Embattled personal data vendor ChoicePoint will stop selling sensitive consumer data to many of its customers, except when that data helps complete a consumer transaction or helps government or law enforcement, the company says in a statement.
The company decided to stop selling sensitive data, such as Social Security numbers and driver's license numbers, after being tricked into divulging personal information on about 145,000 people to identity thieves who posed as customers, according to a statement attributed to ChoicePoint Chairman and CEO Derek V. Smith.
"These changes are a direct result of the recent fraud activity, our review ... of our experience and products, and the response of consumers who have made it clear to us that they do not approve of sensitive personal data being used without direct benefit to them," Smith says in the statement, which was posted on ChoicePoint's Web site.
From now on, ChoicePoint will only sell sensitive personal information to customers when the data is necessary to complete a transaction, to accredited corporate customers that will use the data for user authentication or fraud prevention, or to help federal, state, and local government and criminal justice agencies, ChoicePoint says.
The move, which should be complete within 90 days, will eliminate a number of "information products" that the company now sells to its customers, especially small businesses, the company says.
ChoicePoint also says it is creating an independent office of credentialing compliance and privacy. The office will oversee ChoicePoint's overhaul of the company's customer credentialing process, which was blamed for allowing identity thieves to register as legitimate customers and order personal information, the company says in its statement.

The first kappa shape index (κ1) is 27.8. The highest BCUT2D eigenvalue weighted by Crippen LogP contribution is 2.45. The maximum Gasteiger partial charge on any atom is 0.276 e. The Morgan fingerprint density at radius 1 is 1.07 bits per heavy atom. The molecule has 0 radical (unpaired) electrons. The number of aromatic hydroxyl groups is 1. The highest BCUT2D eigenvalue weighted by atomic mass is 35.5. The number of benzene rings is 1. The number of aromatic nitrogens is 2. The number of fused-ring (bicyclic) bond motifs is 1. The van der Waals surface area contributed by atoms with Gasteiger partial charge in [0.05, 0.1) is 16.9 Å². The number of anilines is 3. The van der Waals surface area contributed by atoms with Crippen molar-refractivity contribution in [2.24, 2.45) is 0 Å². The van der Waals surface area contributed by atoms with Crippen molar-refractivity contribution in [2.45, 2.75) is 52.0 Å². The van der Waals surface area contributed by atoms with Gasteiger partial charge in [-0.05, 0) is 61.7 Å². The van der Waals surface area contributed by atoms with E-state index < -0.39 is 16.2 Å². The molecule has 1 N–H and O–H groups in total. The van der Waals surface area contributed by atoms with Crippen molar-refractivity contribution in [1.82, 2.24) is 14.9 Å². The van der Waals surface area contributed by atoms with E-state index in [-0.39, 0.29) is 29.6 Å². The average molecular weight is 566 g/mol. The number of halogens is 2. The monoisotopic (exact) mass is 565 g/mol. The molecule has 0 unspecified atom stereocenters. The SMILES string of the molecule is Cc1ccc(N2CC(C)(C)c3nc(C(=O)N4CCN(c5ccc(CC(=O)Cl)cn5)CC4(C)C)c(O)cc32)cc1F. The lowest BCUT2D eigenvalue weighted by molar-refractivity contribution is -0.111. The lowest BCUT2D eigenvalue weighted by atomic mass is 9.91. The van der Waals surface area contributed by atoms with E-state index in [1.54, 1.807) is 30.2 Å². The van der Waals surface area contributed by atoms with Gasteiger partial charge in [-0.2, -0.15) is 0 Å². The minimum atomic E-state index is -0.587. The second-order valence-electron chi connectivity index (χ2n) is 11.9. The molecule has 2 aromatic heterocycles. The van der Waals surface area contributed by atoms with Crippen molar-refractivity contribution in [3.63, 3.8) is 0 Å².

Among other things, ChoicePoint is considering increasing the number of on-site visits it conducts when verifying customers, the company says.
ChoicePoint, of Alpharetta, Georgia, has access to about 19 billion public records, and the company reportedly has information on virtually every adult living in the U.S.
The company has been the focus of intense scrutiny and criticism since it acknowledged last month that identity thieves gained access to records and personal information on individuals in the 50 U.S. states, the District of Columbia, Puerto Rico, Guam and the U.S. Virgin Islands. Information provided by ChoicePoint has since been used in about 750 identity theft scams, according to the company.
Since disclosing the security breach, the company has been the focus of a U.S. Federal Trade Commission inquiry into its compliance with federal information security laws, a U.S. Securities and Exchange Commission (SEC) investigation into possible insider stock trading violations by its CEO and chief operating officer, and lawsuits alleging violations of the federal Fair Credit Reporting Act and California state law, ChoicePoint disclosed in a filing to the SEC last week.
The mishap has also prompted calls for new federal legislation to protect consumers. U.S. Senator Dianne Feinstein (D-California) introduced legislation called the Notification of Risk to Personal Data Act, which would require businesses and government agencies to notify victims when there is reason to believe a criminal obtained personal information.
Information on the ChoicePoint data theft became public only last month, after the company was compelled by California law to notify about 35,000 of the state's residents that their data had been exposed to identity theft. However, ChoicePoint has known about the theft since last September, but did not notify consumers, citing an investigation by law enforcement.
Public outcry forced ChoicePoint to strike a deal with 19 state attorneys general to notify the remaining 110,000 people whose data could have been exposed.
ChoicePoint supports a national dialogue about how public records information should be used and supports increased penalties of intentional misuse of personal information, says Kristen McCaughan, a company spokesperson.
The company also warned investors last week that the expected changes to its business, and continued fallout from the identity theft revelations, will hurt its bottom line in 2005.
ChoicePoint expects the changes to cut between $15 million and $20 million of revenue in 2005, not including $2 million that the company will spend purchasing credit reports and monitoring services for consumers affected by the theft, as well as legal, consulting, and technology expenses related to the incident, the company says.